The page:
Are You Mentally Strong or Are You Just Acting?
... and why it could be harmful to your health.
Posted April 8, 2016
Saying things like, "I'm not afraid of anything," or, "I didn't want that promotion anyway," doesn't necessarily mean you're mentally strong. The truth is, there's a good chance you might just be acting tough.
While acting tough may meet your needs in the short term by artificially boosting your ego or getting other people to back off, it's not a good long-term strategy. In fact, a new study by psychologists at Rutgers University found that men who act tough may suffer serious consequences. The study, which appeared in The Journal of Health Psychology, found that men who act tough visit doctors less often. They're also less forthcoming about their medical symptoms when they see a male physician. (Interestingly, these men were more likely to choose a male doctor because they believe male doctors are more competent than females.)
Researchers suspect that delaying medical appointments and minimizing symptoms could be one of the reasons why, on average, men die five years earlier than women.
But clearly, it's not only men who feel the need to act tough. Many women do, as well. Here are seven signs you're just acting tough:
1. You mask insecurities.
Acting tough involves developing a persona that says, "I'm the best." But behind that tough exterior, there's often a lot of self-doubt. Rather than wasting energy trying to cover up their weaknesses, mentally strong people invest their time in improving themselves. They acknowledge their shortcomings and strive to become better.
2. You think failure isn't an option.
Just saying, "Failure isn't an option," won't prevent you from failing—but it might prevent you from trying. People who act tough are usually more interested in showing off the skills they already have, rather than learning anything new. Mentally strong people view failure as a stepping stone to success. They trust in their ability to bounce back from setbacks, and they're prepared to learn from their mistakes.
3. Your self-worth depends on how others see you.
People who act tough are very concerned with their appearance. Their self-worth depends on other people's opinions of them. Mentally strong people, however, aren't worried about proving anything to anyone but themselves. They're willing to ask for help and fuel themselves through their internal desire to grow stronger.
4. You suppress your emotions.
Often, the only emotion tough people feel comfortable expressing is anger. They hide their sadness, fear, and excitement from others as much as possible. Mentally strong people are willing to admit when they're afraid, and they aren't shy about shedding a tear once in a while. Rather than ignore their emotions, they monitor them. They're acutely aware of the ways in which their feelings influence their thoughts and behavior.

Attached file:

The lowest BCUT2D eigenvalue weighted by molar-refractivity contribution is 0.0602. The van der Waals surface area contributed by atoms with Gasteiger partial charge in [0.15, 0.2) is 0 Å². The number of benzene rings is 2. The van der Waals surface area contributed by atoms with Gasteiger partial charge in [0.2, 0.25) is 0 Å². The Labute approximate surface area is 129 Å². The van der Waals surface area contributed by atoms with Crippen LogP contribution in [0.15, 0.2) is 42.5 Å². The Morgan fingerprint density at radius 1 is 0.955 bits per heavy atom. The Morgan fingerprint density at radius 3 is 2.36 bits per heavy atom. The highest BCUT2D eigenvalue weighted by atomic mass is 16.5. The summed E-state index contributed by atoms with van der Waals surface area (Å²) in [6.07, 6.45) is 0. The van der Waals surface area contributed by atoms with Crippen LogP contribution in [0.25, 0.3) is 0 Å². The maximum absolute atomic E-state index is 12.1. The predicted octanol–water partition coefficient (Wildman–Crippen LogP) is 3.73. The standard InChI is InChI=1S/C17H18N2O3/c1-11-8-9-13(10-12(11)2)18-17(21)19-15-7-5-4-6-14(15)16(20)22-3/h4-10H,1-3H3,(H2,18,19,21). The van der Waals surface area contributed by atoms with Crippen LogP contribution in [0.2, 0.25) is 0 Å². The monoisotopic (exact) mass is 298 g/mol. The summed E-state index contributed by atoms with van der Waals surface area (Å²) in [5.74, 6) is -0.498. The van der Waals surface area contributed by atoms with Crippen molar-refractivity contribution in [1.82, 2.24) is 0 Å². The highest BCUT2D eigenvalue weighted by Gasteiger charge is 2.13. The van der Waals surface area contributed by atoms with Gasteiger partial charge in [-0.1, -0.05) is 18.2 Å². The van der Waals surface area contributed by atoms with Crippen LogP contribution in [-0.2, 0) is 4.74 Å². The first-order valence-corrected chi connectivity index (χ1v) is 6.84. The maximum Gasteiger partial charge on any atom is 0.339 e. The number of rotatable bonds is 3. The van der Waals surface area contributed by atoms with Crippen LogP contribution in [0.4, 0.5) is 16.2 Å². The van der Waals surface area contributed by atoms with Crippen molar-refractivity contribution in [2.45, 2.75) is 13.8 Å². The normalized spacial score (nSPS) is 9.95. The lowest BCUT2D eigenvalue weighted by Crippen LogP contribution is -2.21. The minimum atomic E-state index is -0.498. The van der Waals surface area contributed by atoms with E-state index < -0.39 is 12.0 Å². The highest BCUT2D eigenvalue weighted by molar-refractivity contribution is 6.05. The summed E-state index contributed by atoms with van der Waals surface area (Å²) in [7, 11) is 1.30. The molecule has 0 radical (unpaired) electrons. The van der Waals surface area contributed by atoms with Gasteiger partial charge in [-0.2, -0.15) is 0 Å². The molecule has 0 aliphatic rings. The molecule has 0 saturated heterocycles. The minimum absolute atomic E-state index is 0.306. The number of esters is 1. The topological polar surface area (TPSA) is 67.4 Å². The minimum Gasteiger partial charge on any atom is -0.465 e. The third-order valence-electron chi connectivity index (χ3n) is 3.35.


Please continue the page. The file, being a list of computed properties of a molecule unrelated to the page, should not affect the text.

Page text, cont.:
5. You deny your pain.
People intent on acting tough pride themselves on tolerating a great deal of pain. Whether they treat their bodies like a machine or they refuse to acknowledge an injury, they view their willingness to keep going as a badge of honor. Mentally strong people aren't interested in tolerating pain as a means to impress others. Instead, they learn from pain and try to turn suffering into an opportunity to become better.
6. You think you can do everything.
Healthy self-confidence is helpful, but acting tough involves grandiose proclamations like, "Nothing will ever stop me." People who act tough often overestimate their abilities and underestimate the work required to reach their goals. Mentally strong people are well-prepared for the realities of a challenge. They acknowledge potential obstacles in their way and recognize how much effort they'll realistically need to invest.
7. You try to control other people.
People who act tough thrive on feeling like they have power over other people. They want others to perceive them as being "in control," and they often micromanage others or make unreasonable demands. Mentally strong people, however, are interested in controlling themselves rather than the people around them. They're invested in regulating their thoughts, managing their emotions, and behaving productively, despite whatever circumstances they find themselves in.
Build Mental Strength
If you're guilty of putting up a fake exterior that helps you feel tough, consider the toll it may take on your life. Invest in building mental strength, so the way you feel on the inside matches how others see you on the outside. As your mental strength increases, your desire to act tough decreases.
Want to learn how to give up the bad habits that rob you of mental strength? Pick up a copy of 13 Things Mentally Strong People Don't Do.
Interested in learning more about how to build mental strength? Sign up for my online course Mental Strength: Mastering the 3 Core Factors.
This article first appeared on Inc.